This paper presents the case for promoting girls’ education in the challenging contexts of remoteness, social conservatism, fragility, and severe financial hardship by providing localized services delivered through community-supported initiatives, contextualized approaches, and flexible strategies.
This argument draws from the latest literature on community-supported education, barriers to girls’ education, and the role of nongovernmental actors, as well as the author’s research on three community-supported schooling models in three different contexts in Pakistan: 1) in a state of fragility; 2) in a socially conservative area experiencing social resistance to girls’ education; and 3) in an urban slum area. This policy paper highlights lessons learned for both policymakers and implementers of girls’ education services, especially in establishing responsive, relevant, and flexible girls’ education initiatives in challenging contexts in Pakistan.
These lessons have been organized into three sections. The first provides a brief overview of the diverse realities of girls’ education in Pakistan and the challenges of education service delivery in these contexts. The second section speaks specifically to policymakers in Pakistan, presenting a set of recommendations for establishing complementary frameworks for promoting girls’ education. The third section is particularly relevant for education service providers in the nongovernmental sector. It recommends a process framework suitable for establishing flexible and responsive education service models, and discusses the implications for replicating and scaling these models. The paper concludes with overarching lessons in the form of three pillars for promoting girls’ education in Pakistan through localized and flexible service models.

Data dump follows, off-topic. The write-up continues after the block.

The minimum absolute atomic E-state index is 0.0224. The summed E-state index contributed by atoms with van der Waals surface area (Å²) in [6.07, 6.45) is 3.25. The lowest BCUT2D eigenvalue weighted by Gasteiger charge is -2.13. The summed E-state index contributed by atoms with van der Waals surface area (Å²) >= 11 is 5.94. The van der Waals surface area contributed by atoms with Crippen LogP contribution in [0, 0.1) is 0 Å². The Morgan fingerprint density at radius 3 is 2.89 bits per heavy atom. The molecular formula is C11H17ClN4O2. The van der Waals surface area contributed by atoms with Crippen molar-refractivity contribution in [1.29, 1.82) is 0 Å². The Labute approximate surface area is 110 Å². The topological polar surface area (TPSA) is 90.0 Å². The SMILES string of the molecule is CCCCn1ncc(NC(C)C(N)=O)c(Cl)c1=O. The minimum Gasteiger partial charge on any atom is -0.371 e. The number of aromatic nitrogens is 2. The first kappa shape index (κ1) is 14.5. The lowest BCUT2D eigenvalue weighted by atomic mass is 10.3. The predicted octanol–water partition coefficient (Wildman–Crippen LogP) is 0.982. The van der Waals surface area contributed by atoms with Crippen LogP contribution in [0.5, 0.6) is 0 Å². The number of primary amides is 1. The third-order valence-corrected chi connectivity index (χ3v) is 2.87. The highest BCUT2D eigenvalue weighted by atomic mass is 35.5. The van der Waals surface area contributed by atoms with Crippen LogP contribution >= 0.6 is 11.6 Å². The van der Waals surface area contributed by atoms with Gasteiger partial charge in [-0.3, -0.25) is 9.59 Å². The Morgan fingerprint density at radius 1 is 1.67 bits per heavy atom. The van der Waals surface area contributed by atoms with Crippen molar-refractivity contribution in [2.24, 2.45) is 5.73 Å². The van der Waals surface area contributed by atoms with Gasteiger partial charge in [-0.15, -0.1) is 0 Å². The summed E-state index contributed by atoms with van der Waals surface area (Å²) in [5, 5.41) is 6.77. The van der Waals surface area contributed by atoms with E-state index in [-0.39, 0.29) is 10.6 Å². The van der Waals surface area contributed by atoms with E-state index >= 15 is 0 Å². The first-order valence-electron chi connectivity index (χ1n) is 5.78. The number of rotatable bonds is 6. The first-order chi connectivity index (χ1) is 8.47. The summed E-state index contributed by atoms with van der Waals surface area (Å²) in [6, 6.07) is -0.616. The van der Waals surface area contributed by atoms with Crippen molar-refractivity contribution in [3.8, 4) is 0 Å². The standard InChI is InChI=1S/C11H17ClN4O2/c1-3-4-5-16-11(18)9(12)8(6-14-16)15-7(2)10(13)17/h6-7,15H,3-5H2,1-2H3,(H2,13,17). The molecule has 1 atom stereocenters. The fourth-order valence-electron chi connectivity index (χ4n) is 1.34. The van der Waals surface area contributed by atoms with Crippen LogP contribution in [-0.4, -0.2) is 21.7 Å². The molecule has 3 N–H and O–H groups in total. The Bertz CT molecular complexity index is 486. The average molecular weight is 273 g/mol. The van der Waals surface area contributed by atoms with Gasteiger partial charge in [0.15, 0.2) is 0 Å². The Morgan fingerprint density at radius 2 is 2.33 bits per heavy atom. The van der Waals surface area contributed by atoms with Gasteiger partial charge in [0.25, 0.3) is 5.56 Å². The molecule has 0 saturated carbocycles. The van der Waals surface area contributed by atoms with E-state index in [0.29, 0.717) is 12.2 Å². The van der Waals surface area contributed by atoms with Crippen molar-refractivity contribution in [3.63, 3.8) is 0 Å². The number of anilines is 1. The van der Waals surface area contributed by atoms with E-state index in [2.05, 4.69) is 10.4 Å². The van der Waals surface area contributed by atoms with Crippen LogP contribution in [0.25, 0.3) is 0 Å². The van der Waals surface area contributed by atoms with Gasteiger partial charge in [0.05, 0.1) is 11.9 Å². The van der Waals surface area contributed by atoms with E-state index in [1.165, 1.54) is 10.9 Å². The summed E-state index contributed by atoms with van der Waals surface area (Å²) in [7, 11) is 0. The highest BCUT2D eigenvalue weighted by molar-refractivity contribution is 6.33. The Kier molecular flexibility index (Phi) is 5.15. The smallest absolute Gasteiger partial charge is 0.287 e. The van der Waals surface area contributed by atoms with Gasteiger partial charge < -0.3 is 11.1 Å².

It will take more than cosmetic steps by Pakistan to get the Trump administration to unfreeze security assistance [to Pakistan]. Washington is looking for serious and sustained efforts against the Haqqanis [Haqqani Network], and active measures to incentivize the Taliban to engage in peace talks. I also suspect that any resumption of security assistance would be phased, focusing first on restoring military exchanges and narrowly-targeted counterterrorism assistance programs.